In rally competition, Celicas won the 1972 New Caledonia Safari and Ethiopia Highland Rallies outright, which spoke well of the stoutness of the basic structure. Ove Andersson then scored a class victory in the 1972 RAC Rally, a feat he and Geriant Phillips repeated in 1973. Andersson and Gunnar Haggbom also won their class in the 1973 Austrian Alpine Rally.

The A20 Celica continued to race throughout the model run — driver Win Percy used a 1600GT hardtop prepared by England’s Samuri Racing to claim class championships in the 1975 and 1976 British Touring Car Championship series — but the Celica’s World Rally Championship (WRC) duties were assumed for a time by the smaller and lighter TE27 Corolla Levin. Celicas finally returned to WRC in 1976.

1974 Toyota Celica 1600GT hardtop (TA22L) 2T-G engine © 2015 Rui Coelho (with permission)

In unrestricted, high-compression form, the high-revving Toyota 2T-G engine had a respectable 108 PS (80 kW) DIN — gross ratings were 124 hp (93 kW) SAE or 115 PS (85 kW) JIS — and was capable of a good deal more. In Japan, the 2T-G’s thirst for high-octane premium gasoline prompted the later addition of a 2T-GR version with a compression ratio of 8.8:1 rather than the original 9.8:1, sacrificing 5 PS (3 kW) and 4 lb-ft (5 N-m) of torque for the ability to run on regular fuel. As far as we know, the 2T-GR wasn’t officially exported. (Photo © 2015 Rui Coelho; used with permission)


Despite the Celica’s clear sales lead over the Colt Galant GTO, the appearance of the fastback GTO seems to have left the Celica development team fearing they might be missing a bet. A year after the public debut of the A20 Celica, Toyota’s exhibit at the 18th Tokyo Motor Show displayed a prototype fastback Celica, badged “SV-1.” A production version went on sale in early April 1973.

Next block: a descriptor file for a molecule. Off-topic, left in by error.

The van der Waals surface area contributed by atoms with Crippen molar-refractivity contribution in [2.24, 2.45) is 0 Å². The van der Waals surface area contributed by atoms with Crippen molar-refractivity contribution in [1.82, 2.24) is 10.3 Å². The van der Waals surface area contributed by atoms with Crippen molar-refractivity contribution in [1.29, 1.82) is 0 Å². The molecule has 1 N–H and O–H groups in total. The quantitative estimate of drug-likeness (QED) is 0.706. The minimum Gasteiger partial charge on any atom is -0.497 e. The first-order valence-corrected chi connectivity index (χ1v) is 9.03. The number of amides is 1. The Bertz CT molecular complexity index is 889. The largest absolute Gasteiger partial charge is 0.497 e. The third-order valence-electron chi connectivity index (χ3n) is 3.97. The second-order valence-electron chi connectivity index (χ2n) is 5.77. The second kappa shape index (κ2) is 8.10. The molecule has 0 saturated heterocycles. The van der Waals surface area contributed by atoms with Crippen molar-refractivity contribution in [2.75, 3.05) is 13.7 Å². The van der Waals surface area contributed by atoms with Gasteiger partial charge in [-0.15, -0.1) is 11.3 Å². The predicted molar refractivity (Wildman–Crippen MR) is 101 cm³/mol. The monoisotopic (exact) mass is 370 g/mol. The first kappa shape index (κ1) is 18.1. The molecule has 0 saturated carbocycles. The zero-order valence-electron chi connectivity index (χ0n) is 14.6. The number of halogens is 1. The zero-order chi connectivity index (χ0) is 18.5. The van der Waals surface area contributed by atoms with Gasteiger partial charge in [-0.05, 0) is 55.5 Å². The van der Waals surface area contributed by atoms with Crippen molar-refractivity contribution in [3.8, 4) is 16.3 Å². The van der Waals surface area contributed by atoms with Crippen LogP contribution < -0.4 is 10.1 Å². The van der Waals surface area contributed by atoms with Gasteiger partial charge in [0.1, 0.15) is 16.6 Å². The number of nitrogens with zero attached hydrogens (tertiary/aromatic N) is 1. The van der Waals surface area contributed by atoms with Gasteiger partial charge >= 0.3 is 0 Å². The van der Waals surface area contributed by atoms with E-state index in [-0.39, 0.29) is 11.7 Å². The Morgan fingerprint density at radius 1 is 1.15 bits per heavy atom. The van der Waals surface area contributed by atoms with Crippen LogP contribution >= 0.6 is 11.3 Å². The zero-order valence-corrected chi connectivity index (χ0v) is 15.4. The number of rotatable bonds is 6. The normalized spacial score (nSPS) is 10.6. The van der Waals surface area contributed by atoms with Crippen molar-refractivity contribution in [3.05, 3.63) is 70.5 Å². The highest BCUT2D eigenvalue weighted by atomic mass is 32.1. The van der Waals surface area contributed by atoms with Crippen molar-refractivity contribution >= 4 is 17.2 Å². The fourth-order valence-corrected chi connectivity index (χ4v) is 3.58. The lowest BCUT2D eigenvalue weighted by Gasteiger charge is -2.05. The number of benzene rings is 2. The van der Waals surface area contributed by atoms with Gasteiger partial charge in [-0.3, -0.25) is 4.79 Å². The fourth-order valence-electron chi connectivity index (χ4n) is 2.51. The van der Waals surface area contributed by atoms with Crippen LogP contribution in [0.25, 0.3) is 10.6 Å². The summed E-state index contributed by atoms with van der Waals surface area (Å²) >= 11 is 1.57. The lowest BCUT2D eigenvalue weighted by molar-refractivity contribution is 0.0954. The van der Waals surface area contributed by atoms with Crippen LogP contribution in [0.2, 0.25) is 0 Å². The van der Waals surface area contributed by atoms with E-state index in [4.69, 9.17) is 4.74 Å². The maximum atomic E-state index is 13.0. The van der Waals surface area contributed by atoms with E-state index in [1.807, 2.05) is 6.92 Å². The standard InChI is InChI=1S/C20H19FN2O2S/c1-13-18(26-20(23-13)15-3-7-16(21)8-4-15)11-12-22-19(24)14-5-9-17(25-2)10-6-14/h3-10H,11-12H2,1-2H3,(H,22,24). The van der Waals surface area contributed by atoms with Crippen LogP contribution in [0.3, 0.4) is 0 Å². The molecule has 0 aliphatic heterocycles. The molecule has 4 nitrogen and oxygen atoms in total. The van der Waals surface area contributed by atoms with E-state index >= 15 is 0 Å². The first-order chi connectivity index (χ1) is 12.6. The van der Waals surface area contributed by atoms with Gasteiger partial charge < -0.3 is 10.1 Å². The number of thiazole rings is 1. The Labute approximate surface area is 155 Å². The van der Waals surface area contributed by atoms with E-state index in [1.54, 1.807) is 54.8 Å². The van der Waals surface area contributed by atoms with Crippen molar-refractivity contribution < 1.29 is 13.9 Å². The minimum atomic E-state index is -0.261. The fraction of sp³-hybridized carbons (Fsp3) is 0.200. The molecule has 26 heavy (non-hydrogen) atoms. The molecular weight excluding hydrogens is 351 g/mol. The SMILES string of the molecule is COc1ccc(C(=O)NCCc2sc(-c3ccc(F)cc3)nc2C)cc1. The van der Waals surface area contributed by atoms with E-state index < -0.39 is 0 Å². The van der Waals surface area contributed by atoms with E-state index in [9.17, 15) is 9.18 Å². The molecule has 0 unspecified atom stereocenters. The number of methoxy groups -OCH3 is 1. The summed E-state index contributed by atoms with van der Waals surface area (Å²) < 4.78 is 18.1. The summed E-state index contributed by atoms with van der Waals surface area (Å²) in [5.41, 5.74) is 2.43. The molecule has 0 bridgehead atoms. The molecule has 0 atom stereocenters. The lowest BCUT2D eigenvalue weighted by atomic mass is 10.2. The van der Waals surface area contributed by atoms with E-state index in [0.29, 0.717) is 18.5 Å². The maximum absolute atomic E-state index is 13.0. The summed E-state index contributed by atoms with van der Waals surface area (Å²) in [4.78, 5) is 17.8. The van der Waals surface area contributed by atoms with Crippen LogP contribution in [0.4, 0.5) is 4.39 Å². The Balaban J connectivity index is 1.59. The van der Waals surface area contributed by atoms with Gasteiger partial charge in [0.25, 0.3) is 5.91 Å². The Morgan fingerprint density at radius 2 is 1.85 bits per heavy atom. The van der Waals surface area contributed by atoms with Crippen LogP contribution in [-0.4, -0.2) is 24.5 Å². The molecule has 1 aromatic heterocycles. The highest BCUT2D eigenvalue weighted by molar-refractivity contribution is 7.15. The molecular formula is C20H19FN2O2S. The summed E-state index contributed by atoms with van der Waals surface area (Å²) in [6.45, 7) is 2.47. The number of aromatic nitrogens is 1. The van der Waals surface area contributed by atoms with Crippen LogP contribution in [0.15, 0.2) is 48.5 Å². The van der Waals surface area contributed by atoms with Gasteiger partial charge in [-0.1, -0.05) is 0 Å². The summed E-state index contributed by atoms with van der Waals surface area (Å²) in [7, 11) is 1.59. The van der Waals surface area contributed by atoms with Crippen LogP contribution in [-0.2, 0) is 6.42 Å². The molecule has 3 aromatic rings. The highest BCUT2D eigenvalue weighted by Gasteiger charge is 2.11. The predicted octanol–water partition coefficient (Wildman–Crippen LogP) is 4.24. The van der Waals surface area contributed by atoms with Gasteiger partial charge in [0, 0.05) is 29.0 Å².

1974 Toyota Celica 2000GT Liftback (RA25) front 3q © 2012 mmqmmq@flickr (used with permission)

The earliest first-generation Celica Liftback, sold only in the Japanese domestic market, was 165.9 inches (4,215mm) long on the same 95.5-inch (2,425mm) wheelbase as the contemporary Celica hardtop. The Liftback was 63.8 inches (1,620mm) wide and, in GT form, stood 50.4 inches (1,280mm) high, making it 0.8 inches (20mm) wider and 1.2 inches (30mm) lower than an equivalent hardtop. (Photo: “TOYOTA CELICA LIFTBACK 2000GT” © 2012 mmqmmq@flickr; used with permission)

Although it dispensed with the SV-1’s exaggerated fender flares, the production fastback’s mostly new sheet metal made it longer, lower, and wider than the Celica hardtop despite an unchanged wheelbase. Fastback Celicas were probably more aerodynamic as well, but they were also about 155 lb (70 kg) heavier than a similarly equipped hardtop. Save for details like its five-light tail lamp treatment, the fastback Celica looked a great deal like the Galant GTO in profile or from the rear three-quarter view — enough so that a casual observer might mistake one for the other. Western observers almost uniformly remarked that the fastback Celica looked like the 1969–1970 Ford Mustang fastback, which was also true.

Toyota called the new body style a Liftback, signifying that it was a three-door hatchback rather than a two-door coupe. With its sloping fastback roofline, the Celica Liftback was, if anything, even less habitable for rear-seat passengers than was the hardtop, but the hatchback roof and folding rear seat made the Liftback more versatile for quotidian chores or the sort of “active lifestyle” pastimes that so fascinate advertising copywriters.